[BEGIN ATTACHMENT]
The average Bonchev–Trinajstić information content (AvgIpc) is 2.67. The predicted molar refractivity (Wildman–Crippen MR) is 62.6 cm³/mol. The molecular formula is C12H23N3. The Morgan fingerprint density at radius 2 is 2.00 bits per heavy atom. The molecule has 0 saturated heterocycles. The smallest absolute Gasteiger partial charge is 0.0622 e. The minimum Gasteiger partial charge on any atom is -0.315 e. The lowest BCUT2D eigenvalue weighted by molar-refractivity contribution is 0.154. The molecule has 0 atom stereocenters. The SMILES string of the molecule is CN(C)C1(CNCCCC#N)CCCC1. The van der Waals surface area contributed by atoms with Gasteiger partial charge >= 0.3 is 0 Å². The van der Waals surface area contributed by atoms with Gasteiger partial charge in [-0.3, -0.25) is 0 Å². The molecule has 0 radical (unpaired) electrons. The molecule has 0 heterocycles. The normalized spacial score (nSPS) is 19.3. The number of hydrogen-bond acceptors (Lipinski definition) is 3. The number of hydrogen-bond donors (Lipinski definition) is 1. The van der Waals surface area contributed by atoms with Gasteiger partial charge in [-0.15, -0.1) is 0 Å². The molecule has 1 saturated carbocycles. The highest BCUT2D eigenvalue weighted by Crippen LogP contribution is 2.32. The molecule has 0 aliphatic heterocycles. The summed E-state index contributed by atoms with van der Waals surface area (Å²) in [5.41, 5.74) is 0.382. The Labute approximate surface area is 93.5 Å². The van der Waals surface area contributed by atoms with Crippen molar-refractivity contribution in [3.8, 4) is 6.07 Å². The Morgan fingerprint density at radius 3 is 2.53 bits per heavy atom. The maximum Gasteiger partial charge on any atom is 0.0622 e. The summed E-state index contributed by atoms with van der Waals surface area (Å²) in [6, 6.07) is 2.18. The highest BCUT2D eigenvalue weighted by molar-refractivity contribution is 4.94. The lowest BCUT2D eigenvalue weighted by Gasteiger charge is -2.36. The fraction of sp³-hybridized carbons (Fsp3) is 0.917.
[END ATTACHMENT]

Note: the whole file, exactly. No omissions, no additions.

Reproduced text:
The average Bonchev–Trinajstić information content (AvgIpc) is 2.67. The predicted molar refractivity (Wildman–Crippen MR) is 62.6 cm³/mol. The molecular formula is C12H23N3. The Morgan fingerprint density at radius 2 is 2.00 bits per heavy atom. The molecule has 0 saturated heterocycles. The smallest absolute Gasteiger partial charge is 0.0622 e. The minimum Gasteiger partial charge on any atom is -0.315 e. The lowest BCUT2D eigenvalue weighted by molar-refractivity contribution is 0.154. The molecule has 0 atom stereocenters. The SMILES string of the molecule is CN(C)C1(CNCCCC#N)CCCC1. The van der Waals surface area contributed by atoms with Gasteiger partial charge >= 0.3 is 0 Å². The van der Waals surface area contributed by atoms with Gasteiger partial charge in [-0.3, -0.25) is 0 Å². The molecule has 0 radical (unpaired) electrons. The molecule has 0 heterocycles. The normalized spacial score (nSPS) is 19.3. The number of hydrogen-bond acceptors (Lipinski definition) is 3. The number of hydrogen-bond donors (Lipinski definition) is 1. The van der Waals surface area contributed by atoms with Gasteiger partial charge in [-0.15, -0.1) is 0 Å². The molecule has 1 saturated carbocycles. The highest BCUT2D eigenvalue weighted by Crippen LogP contribution is 2.32. The molecule has 0 aliphatic heterocycles. The summed E-state index contributed by atoms with van der Waals surface area (Å²) in [5.41, 5.74) is 0.382. The Labute approximate surface area is 93.5 Å². The van der Waals surface area contributed by atoms with Crippen molar-refractivity contribution in [3.8, 4) is 6.07 Å². The Morgan fingerprint density at radius 3 is 2.53 bits per heavy atom. The maximum Gasteiger partial charge on any atom is 0.0622 e. The summed E-state index contributed by atoms with van der Waals surface area (Å²) in [6, 6.07) is 2.18. The highest BCUT2D eigenvalue weighted by molar-refractivity contribution is 4.94. The lowest BCUT2D eigenvalue weighted by Gasteiger charge is -2.36. The fraction of sp³-hybridized carbons (Fsp3) is 0.917.